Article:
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Tianna Manon/WXXI News

Philanthropist and Paychex founder Tom Golisano announced on Thursday that he is pledging $5 million to support construction of a new pediatric Behavioral Health and Wellness Center at the University of Rochester.

Golisano, whose support also resulted in the Golisano Children’s Hospital being named after him, says the new pediatric facility will address gaps in care and accommodate more clinical staff to help reduce the number of children who are on a waiting list for services.

Karen DeWitt

The state comptroller has announced that New York is joining 28 other states in offering a program that will help parents with disabled children save money for their future.

The program is modeled on the college savings program, which also is operated by the comptroller’s office. It allows an account to be set up in the name of any New Yorker who is diagnosed with a disability before the age of 26.

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A new apartment complex in the town of Sweden is providing affordable homes for people with disabilities and low to moderate income individuals and families.

The 56-unit complex is co-owned by Lifetime Assistance and Rochester’s Cornerstone Group, a housing development and property management firm. 

Whitney MacIntyre, housing transition coordinator at Lifetime, says the new development is an inclusive environment where neighbors know neighbors and they can ask each other for help.

Caitlin Whyte / WXXI News

Despite the gray sky outside, inside the studio was quite cheerful.

The bright, colorful space housed three girls chatting about the weekend while glazing handmade bunnies.

Sarah Beren is a licensed creative art therapist and owns Spotted Rabbit, a studio with art classes, art therapy and an apprenticeship program for a population within the disability community she saw was underserved.

Rochester's new train station is open for business

Oct 6, 2017
Tianna Manon/WXXI News

Rochester’s new train station is turning heads. The brick and glass building replaces a smaller and temporary building local patrons were forced to use for over three decades.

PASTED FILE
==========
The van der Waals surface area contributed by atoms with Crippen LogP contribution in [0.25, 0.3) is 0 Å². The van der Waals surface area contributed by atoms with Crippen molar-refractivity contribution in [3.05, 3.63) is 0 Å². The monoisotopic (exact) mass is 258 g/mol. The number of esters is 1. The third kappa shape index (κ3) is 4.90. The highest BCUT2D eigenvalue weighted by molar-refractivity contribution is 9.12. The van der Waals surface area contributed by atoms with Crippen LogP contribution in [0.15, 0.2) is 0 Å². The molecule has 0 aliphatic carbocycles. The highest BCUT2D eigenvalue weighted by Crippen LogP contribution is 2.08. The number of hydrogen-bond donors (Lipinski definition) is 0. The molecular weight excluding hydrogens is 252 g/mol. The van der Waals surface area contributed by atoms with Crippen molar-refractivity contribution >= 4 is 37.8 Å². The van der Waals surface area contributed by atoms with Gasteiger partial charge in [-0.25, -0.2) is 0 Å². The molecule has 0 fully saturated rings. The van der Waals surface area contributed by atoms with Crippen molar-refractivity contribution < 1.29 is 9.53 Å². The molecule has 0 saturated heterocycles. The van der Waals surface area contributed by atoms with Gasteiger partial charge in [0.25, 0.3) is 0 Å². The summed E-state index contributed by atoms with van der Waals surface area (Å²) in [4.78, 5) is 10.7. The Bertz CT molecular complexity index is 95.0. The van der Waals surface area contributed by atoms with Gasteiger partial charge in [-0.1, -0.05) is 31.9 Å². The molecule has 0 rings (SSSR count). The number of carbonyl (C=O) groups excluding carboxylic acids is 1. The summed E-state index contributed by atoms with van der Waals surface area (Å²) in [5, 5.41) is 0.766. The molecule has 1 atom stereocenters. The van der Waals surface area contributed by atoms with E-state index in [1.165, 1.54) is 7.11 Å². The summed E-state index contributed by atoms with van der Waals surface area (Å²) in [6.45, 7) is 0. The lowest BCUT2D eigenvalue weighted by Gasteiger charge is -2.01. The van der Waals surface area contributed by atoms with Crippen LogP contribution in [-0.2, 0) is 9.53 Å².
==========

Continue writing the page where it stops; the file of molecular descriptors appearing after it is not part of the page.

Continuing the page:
And it marks the end of a three-year construction project which cost roughly $30 million. The station opened on Friday with a ribbon-cutting from Congresswoman Louise Slaughter, Governor Andrew Cuomo, Assembly Majority Leader Joe Morelle and Rochester Mayor Lovely Warren.

Julie Cataldo is strapped into a harness as she sits in her wheelchair just a few feet from the edge of the Erie Canal. A hydraulic lift hoists her from the chair and swings her out over the water.

The lift lowers her into a kayak, and its operator adjusts her seat.


Stephanie Woodward

Local disability rights advocates say they and others are starting to make progress in their efforts to change the national conversation around health care.

Over 20 Rochester-area residents were among the 101 people arrested for disrupting a Senate health care hearing in Washington on Monday.  It was the second time this year protesters saw Republican efforts to repeal the Affordable Care Act fail.

marycariola.org

Mary Cariola Children's Center is hosting its annual fundraiser Sunday at Penfield’s Veterans Memorial Park.

The 11th year of the “Walking on Sunshine” fundraiser helps raise money for children with multiple complex disabilities.

CEO Karen Zandi says it’s a family event that funds the center’s school, residencies and community services; and is more social than exercise.

The organization supports youth with a range of disabilities including autism.

Parents of hundreds of children with special needs in New York State say their kids are not receiving the services they need. A recent report in the Democrat & Chronicle stated that in the 2016-2017 school year "nearly 400 3- and 4-year-olds in Monroe County were not evaluated for developmental delays within 60 days of their referral as required by law, according to local school district records.” The delay in referrals puts children at a developmental disadvantage, and at risk for needing costlier services in the future.

Local providers say the state’s reimbursement process is to blame: providers receive tardy and inadequate funding. Democrat & Chronicle reporter Justin Murphy explored this issue. He joins us in studio, and we’ll hear from local parents about the challenges they face. Our guests:

  • Justin Murphy, education reporter at the Democrat & Chronicle
  • Sharon Peck, parent
  • Pat Graff, director of special education at Rochester Childfirst Network
  • Cathy Rasmussen, director of York Wellness and Rehabilitation Institute, and associate dean of compliance and clinical affairs at the School of Health and Human Services at Nazareth College
  • Robin Hooper, early education director for the Rochester City School District

This conversation is part of WXXI’s Inclusion Desk, spotlighting issues related to disabilities. The WXXI Inclusion Desk is part of Move to Include, a partnership to encourage thoughtful discussion about issues of inclusion and the differently-abled.

Karen DeWitt / WXXI News

A Brockport School District teacher has been named the New York State Teacher of the Year.

The honor goes to Christopher Albrecht, a fourth-grade teacher at the Fred W. Hill School in Brockport, where he has taught for 20 years.  He has spent the last 14 years teaching fourth grade.

Brockport Schools Superintendent Lesli Myers says the district “couldn’t be prouder of his achievement,” and school principal Brandon Broughton says that Albrecht “is always accessible and takes great joy in celebrating his students’ successes with them.”

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